All self-employed teachers like to get paid. So, what can you do to make sure that your students pay on time and how do you handle a student who has not paid his bill?
We have found that the easiest way to make sure your students pay on time is to ask them to pay in advance. If you are working with individual students, ask them to pay for multiple hours at once. When we first started our business, we would sell “packages” of 4 or 5 hours. Eventually, we expanded this to packages of 12 hours.
Next, you should consider using a very simple contract. A business attorney can help with this. Of course, “contract” sounds ominous. Perhaps you can call this your “terms and conditions.” In the terms and conditions document, tell the student 1) How much they have paid, 2) What (how many lessons) they are getting for their payment, and 3) What happens when they cancel a lesson. (I will cover cancellation policies in a future post.) Have the student sign and date the terms and conditions and give him a copy. Keep the original. (I think this is a good place to insert our disclaimer. Please read it. It is important.)
Now that you have the student’s money and he understands and has agreed to your cancellation policy, there should be no more issues. If the student does not show up for his lessons or if he leaves the country and you never hear from him again (it has happened to us), you have already been paid. Plus, if the student has already paid you, he is more likely to take the lessons seriously.
If your customers are companies rather than individual students, you will probably have to have a contract. This is a bit more complicated, but the idea is the same. Again, a business lawyer should be able to help you with this. Companies do not typically like to pay in advance because they assume all of the risk. (What happens if you disappear before you finish their program, for example?) However, you may have luck getting them to pay in thirds or halves. This is common in consulting. 50% payment up front, 50% payment on completion of the project, for example.
What if you did not have your student pay in advance and you do not have a cancellation policy? How do you handle a student who has not paid his bill?
In most cases, if this is an individual and you have an upcoming lesson, I would probably still meet him. When you meet, consider giving him a copy of the overdue invoice and reminding him that he needs to pay you before your next meeting. Thank him for his business then move on with the lesson. If he still has not paid you before the next lesson, I would hesitate to meet him again until he pays. Of course, this can be tricky if he owes you a lot of money, because you may never see him–or your money–again.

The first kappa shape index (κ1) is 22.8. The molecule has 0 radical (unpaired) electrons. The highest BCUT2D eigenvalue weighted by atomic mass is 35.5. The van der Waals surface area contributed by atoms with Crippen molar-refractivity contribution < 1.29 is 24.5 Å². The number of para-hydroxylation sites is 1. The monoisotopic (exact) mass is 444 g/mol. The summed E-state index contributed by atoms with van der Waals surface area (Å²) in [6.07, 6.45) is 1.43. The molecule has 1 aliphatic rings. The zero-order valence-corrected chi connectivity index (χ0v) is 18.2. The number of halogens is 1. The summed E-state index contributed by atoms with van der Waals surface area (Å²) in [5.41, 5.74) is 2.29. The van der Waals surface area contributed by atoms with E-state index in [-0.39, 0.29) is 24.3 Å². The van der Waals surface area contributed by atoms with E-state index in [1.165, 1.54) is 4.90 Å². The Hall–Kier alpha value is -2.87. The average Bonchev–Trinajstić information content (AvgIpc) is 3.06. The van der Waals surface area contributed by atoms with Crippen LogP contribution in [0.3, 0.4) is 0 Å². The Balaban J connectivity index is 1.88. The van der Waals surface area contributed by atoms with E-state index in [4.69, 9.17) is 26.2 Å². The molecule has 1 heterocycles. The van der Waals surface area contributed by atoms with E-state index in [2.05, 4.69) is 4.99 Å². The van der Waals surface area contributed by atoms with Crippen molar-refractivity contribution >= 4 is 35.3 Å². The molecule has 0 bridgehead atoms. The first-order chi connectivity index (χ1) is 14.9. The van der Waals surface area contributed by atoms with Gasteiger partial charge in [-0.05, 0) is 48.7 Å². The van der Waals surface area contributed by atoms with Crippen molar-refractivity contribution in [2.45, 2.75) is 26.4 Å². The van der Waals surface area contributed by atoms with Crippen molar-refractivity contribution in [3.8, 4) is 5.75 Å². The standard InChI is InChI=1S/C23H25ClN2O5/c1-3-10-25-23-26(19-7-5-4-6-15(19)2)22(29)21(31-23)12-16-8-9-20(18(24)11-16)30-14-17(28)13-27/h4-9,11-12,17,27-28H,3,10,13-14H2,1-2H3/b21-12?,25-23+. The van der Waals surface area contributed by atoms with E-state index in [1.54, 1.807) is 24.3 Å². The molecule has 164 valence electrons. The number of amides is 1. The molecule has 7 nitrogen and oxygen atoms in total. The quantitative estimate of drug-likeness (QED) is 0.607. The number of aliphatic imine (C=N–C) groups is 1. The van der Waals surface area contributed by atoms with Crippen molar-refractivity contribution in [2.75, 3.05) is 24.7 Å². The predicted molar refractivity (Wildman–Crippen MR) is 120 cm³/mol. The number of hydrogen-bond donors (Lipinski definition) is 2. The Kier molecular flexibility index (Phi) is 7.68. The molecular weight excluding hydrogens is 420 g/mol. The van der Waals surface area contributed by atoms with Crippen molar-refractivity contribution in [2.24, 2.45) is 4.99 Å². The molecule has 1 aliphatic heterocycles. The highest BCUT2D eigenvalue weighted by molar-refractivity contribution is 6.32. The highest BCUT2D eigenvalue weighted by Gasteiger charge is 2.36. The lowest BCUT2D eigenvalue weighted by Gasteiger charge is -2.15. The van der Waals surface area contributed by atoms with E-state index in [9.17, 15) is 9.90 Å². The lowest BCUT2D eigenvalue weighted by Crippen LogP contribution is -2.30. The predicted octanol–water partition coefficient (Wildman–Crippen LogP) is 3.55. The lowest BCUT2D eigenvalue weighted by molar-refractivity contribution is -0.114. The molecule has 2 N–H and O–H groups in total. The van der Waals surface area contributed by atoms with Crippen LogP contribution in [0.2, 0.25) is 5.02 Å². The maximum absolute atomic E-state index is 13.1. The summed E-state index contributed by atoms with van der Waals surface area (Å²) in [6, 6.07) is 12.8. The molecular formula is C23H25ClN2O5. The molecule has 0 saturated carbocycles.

Another option is to call or email the individual before your upcoming lesson, remind him that payment is due, and ask him to bring his payment to the lesson. Sometimes, just the pressure of meeting you will be enough to get a student to pay.
Whenever you pressure a student for payment, however, you do risk damaging the fragile teacher-student relationship, and you may lose his or her future business as a result. (Of course, if he doesn’t like to pay, you may be better off without his business.) However, if all of your students fail to pay you, you will eventually go out of business. Or starve. Or both. This can all be avoided with terms and conditions and payment in advance.
For large companies, you will probably want your contract to spell out what happens if there is no payment or late payment. (Again, ask your attorney to help with this.) In my experience, lack of payment or late payment from a company is often the result of slow procedures/approvals or of someone forgetting to submit your invoice to the accounting department. In this case, a simple follow-up email to check the status of your invoice may be enough to expedite the payment.
If you have other suggestions for getting students to pay up, please leave them in the comments below.